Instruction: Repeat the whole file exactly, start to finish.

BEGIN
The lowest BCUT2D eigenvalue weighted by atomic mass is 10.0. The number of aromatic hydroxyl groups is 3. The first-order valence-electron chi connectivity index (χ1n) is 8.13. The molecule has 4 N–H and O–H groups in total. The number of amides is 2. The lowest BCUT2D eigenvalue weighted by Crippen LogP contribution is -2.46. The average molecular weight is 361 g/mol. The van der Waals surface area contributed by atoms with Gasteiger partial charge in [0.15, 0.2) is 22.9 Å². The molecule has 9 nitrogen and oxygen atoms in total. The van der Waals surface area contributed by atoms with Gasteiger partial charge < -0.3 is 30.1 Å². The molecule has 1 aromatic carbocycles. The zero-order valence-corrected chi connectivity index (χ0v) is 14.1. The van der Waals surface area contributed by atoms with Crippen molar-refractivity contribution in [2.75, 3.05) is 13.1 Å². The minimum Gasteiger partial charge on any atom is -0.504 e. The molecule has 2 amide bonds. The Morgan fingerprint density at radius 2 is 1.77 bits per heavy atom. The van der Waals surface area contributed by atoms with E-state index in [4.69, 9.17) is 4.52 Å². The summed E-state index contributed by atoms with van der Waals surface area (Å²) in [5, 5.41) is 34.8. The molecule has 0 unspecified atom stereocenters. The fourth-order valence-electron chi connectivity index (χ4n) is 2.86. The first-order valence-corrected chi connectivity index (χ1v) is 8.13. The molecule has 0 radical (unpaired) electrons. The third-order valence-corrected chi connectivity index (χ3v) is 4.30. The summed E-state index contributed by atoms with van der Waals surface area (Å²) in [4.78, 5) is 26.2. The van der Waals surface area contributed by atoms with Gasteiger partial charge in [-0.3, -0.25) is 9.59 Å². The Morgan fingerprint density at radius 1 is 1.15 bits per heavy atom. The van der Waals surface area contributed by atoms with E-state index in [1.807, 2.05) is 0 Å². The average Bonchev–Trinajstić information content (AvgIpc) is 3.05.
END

The lowest BCUT2D eigenvalue weighted by atomic mass is 10.0. The number of aromatic hydroxyl groups is 3. The first-order valence-electron chi connectivity index (χ1n) is 8.13. The molecule has 4 N–H and O–H groups in total. The number of amides is 2. The lowest BCUT2D eigenvalue weighted by Crippen LogP contribution is -2.46. The average molecular weight is 361 g/mol. The van der Waals surface area contributed by atoms with Gasteiger partial charge in [0.15, 0.2) is 22.9 Å². The molecule has 9 nitrogen and oxygen atoms in total. The van der Waals surface area contributed by atoms with Gasteiger partial charge < -0.3 is 30.1 Å². The molecule has 1 aromatic carbocycles. The zero-order valence-corrected chi connectivity index (χ0v) is 14.1. The van der Waals surface area contributed by atoms with Crippen molar-refractivity contribution in [2.75, 3.05) is 13.1 Å². The minimum Gasteiger partial charge on any atom is -0.504 e. The molecule has 2 amide bonds. The Morgan fingerprint density at radius 2 is 1.77 bits per heavy atom. The van der Waals surface area contributed by atoms with E-state index in [4.69, 9.17) is 4.52 Å². The summed E-state index contributed by atoms with van der Waals surface area (Å²) in [5, 5.41) is 34.8. The molecule has 0 unspecified atom stereocenters. The fourth-order valence-electron chi connectivity index (χ4n) is 2.86. The first-order valence-corrected chi connectivity index (χ1v) is 8.13. The molecule has 0 radical (unpaired) electrons. The third-order valence-corrected chi connectivity index (χ3v) is 4.30. The summed E-state index contributed by atoms with van der Waals surface area (Å²) in [4.78, 5) is 26.2. The van der Waals surface area contributed by atoms with Gasteiger partial charge in [-0.3, -0.25) is 9.59 Å². The Morgan fingerprint density at radius 1 is 1.15 bits per heavy atom. The van der Waals surface area contributed by atoms with E-state index in [1.807, 2.05) is 0 Å². The average Bonchev–Trinajstić information content (AvgIpc) is 3.05.